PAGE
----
This book is quite unique and requires a high level of concentration to remember what has already been learned and to keep up with new perspectives of repeated events.  It's very well written and the author must have an amazingly well organised mind to create such a faultless and intricate plot as this one.
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“The hunt begins in half an hour and I can’t miss it. I have too many questions and most of the answers will be carrying shotguns.”

Who is this “I” with the questions? My dad told me he’d read about a man whose dementia got so bad that he got up one morning, looked in the bathroom mirror, and said “Who the hell are YOU?” The reason he told me was that he had dementia, but he was a long way from that point.

Our narrator is having trouble recognising himself. At one point he thinks:

“. . . this bland figure in the glass. Brown hair, brown eyes and no chin to speak of, I’m any face in a crowd; just the Lord’s way of filling in the gaps.”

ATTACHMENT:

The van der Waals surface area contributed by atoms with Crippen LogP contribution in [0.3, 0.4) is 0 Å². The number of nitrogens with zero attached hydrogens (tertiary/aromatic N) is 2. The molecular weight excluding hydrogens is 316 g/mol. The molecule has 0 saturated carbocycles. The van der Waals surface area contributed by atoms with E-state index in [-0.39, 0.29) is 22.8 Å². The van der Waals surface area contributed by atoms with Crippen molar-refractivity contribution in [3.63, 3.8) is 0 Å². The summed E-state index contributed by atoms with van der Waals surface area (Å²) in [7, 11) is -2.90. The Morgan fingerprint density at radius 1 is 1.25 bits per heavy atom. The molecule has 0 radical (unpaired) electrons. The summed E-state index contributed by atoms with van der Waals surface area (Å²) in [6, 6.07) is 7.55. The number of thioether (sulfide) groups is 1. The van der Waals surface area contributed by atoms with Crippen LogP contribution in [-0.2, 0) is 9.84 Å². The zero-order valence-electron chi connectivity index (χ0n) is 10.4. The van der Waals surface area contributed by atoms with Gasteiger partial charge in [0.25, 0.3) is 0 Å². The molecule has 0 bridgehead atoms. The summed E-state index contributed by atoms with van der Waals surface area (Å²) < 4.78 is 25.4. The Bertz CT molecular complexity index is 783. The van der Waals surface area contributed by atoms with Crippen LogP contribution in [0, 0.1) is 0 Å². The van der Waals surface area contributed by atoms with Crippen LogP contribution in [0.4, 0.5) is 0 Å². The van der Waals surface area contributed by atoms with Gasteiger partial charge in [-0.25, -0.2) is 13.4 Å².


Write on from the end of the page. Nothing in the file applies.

Without giving the plot away, I’m going to attempt the impossible – talking about something similar, using animals. But, I will add some quotations from the real story to give you an idea of the writing.

Let’s say you are a farm animal, a chicken perhaps, and you wake one morning to discover you are a mouse. You are horrified, so you hide under the straw and you overhear a conversation between two men. (Ok, I’m getting a bit “Charlotte’s Web” here.) 

A man is lamenting that he’s going to have to take desperate measures to win over someone’s wife, and shortly after, you hear a gunshot

The cat races past you, tearing out of the barn for the house. You’re too frightened to investigate, so you curl up under the straw and fall asleep.

You wake to the smell of scraps of bacon by your nose which the cook has dropped, saying “Here you go, Rover. A little something to warm you up before the hunt.”

Rover? A dog? You’re a dog. What’s this about a hunt? But you wag your tail at the cook, Mrs. Drudge.

“A wide-hipped, ruddy-faced elderly woman is standing by the oven bellowing instructions, her pinafore covered in flour. No general ever wore a chestful of medals with such conviction.”